Ascending Bass Lines
Ain't Misbehavin' (Fats Waller - 1929) opening A section progression
Ascending bass line progressions are a type of moving bass line progression where the bass notes of each chord in the progression move higher typically following the "1-2-3-4," "2-3-4-5," "1-2-4-5", or "1-3-4-5," "1-#1-2-#2," "1-#1-2-5," and "1-2-b3-3" note bass lines. Ascending bass line progressions are popular with songwriters wishing to create a bright sound. Scott Joplin and other Ragtime writers frequently used the "IV-#IVo-V7" progression to brighten their songs. Some great popular music of the last century has been written around ascending bass line progressions such as Ain't She Sweet (1927), Ain't Misbehavin' (1929), Stormy Weather (1933), Oh What A Beautiful Morning (1943), I'm Gonna Wash That Man Right Outa My Hair (1949), Like A Rolling Stone (1965), As Tears Go By (1966), I'm Not Your Steppin' Stone (1967), Love Is All Around (1968), Bend Me Shape Me (1968), Lean On Me (1972), Live And Let Die (1973), Slow Dancin' (1977), With A Little Luck (1978), My Life (1979), Key Largo (1982), Have I Told You Lately (1989), and Heart Of The Matter (1990). Three great examples of ascending bass lines are shown below in the key of C.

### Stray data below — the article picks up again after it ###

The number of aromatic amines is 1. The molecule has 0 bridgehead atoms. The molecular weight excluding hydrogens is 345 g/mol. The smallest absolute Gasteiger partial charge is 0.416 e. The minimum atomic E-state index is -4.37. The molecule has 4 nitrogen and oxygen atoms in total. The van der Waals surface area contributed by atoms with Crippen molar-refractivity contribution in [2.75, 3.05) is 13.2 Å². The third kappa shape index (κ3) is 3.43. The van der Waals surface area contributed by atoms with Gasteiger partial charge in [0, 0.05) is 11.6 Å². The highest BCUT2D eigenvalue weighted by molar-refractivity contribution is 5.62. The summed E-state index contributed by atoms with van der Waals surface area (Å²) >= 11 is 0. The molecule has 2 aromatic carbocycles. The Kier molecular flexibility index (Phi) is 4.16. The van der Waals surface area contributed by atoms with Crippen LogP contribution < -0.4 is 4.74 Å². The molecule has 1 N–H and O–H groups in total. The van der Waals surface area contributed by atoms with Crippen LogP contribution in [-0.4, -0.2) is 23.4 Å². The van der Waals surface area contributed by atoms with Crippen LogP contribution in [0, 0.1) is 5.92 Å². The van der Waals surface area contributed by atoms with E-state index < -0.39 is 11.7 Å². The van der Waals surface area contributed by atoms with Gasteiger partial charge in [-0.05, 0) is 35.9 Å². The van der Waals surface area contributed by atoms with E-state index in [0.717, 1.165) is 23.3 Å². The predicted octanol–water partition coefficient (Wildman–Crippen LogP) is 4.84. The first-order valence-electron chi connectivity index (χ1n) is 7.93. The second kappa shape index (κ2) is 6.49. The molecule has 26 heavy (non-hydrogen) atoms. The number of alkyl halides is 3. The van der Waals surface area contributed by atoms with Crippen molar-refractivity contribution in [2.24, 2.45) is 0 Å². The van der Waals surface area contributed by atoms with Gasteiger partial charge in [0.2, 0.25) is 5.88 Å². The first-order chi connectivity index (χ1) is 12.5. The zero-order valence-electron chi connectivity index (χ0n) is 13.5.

[1-#1-2-#2 chromatic pattern]
| C / C#o7 / || Dm7 / D#o7 / || C/E / E7#5 / || F6 / Fm6 /
Like A Rolling Stone (Bob Dylan - 1965) opening verse progression
[1-2-3-4-5 diatonic pattern]
| C / Dm / || Em / F / || G / / / || / / / /
Somewhere Out There (Linda Ronstadt & James Ingram - 1987) opening verse progression
[1-3-4-5 diatonic pattern]
| Cadd9 / Cmaj7/E / || Fmaj7 / G11 /
The Beatles used this progression to create the verse for their Here, There, and Everywhere.
Click below for the best in free Ascending Bass Lines lessons available on the web as well as links to various song examples.
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